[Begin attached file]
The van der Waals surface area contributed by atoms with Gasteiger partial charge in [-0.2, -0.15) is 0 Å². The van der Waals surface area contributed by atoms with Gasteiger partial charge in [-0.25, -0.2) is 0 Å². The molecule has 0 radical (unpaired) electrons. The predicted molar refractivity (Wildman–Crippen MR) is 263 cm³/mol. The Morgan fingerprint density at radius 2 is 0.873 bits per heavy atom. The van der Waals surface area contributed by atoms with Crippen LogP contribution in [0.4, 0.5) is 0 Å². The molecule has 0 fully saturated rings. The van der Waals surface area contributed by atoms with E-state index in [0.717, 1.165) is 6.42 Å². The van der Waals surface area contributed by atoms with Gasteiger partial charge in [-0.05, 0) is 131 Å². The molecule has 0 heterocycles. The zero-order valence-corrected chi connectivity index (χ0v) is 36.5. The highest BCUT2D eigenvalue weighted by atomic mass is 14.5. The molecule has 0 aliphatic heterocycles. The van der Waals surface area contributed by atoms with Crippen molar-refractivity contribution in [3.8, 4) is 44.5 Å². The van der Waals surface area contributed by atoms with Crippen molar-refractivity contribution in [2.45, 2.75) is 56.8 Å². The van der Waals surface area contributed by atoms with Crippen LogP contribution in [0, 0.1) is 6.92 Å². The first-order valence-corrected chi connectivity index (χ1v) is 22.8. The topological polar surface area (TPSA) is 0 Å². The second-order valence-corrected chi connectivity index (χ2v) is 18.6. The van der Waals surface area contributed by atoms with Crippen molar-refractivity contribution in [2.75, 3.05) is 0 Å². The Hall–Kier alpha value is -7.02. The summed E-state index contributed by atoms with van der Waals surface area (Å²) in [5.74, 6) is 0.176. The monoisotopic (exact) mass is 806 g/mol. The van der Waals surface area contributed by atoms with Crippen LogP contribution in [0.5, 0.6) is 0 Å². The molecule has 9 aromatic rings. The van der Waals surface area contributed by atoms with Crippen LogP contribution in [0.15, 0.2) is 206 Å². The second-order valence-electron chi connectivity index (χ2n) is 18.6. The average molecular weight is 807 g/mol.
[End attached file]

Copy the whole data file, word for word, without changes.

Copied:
The van der Waals surface area contributed by atoms with Gasteiger partial charge in [-0.2, -0.15) is 0 Å². The van der Waals surface area contributed by atoms with Gasteiger partial charge in [-0.25, -0.2) is 0 Å². The molecule has 0 radical (unpaired) electrons. The predicted molar refractivity (Wildman–Crippen MR) is 263 cm³/mol. The Morgan fingerprint density at radius 2 is 0.873 bits per heavy atom. The van der Waals surface area contributed by atoms with Crippen LogP contribution in [0.4, 0.5) is 0 Å². The molecule has 0 fully saturated rings. The van der Waals surface area contributed by atoms with E-state index in [0.717, 1.165) is 6.42 Å². The van der Waals surface area contributed by atoms with Gasteiger partial charge in [-0.05, 0) is 131 Å². The molecule has 0 heterocycles. The zero-order valence-corrected chi connectivity index (χ0v) is 36.5. The highest BCUT2D eigenvalue weighted by atomic mass is 14.5. The molecule has 0 aliphatic heterocycles. The van der Waals surface area contributed by atoms with Crippen molar-refractivity contribution in [3.8, 4) is 44.5 Å². The van der Waals surface area contributed by atoms with Crippen molar-refractivity contribution in [2.45, 2.75) is 56.8 Å². The van der Waals surface area contributed by atoms with Crippen LogP contribution in [0, 0.1) is 6.92 Å². The first-order valence-corrected chi connectivity index (χ1v) is 22.8. The topological polar surface area (TPSA) is 0 Å². The second-order valence-corrected chi connectivity index (χ2v) is 18.6. The van der Waals surface area contributed by atoms with Crippen molar-refractivity contribution in [2.75, 3.05) is 0 Å². The Hall–Kier alpha value is -7.02. The summed E-state index contributed by atoms with van der Waals surface area (Å²) in [5.74, 6) is 0.176. The monoisotopic (exact) mass is 806 g/mol. The van der Waals surface area contributed by atoms with Crippen LogP contribution in [0.5, 0.6) is 0 Å². The molecule has 9 aromatic rings. The van der Waals surface area contributed by atoms with Crippen LogP contribution in [0.15, 0.2) is 206 Å². The second-order valence-electron chi connectivity index (χ2n) is 18.6. The average molecular weight is 807 g/mol.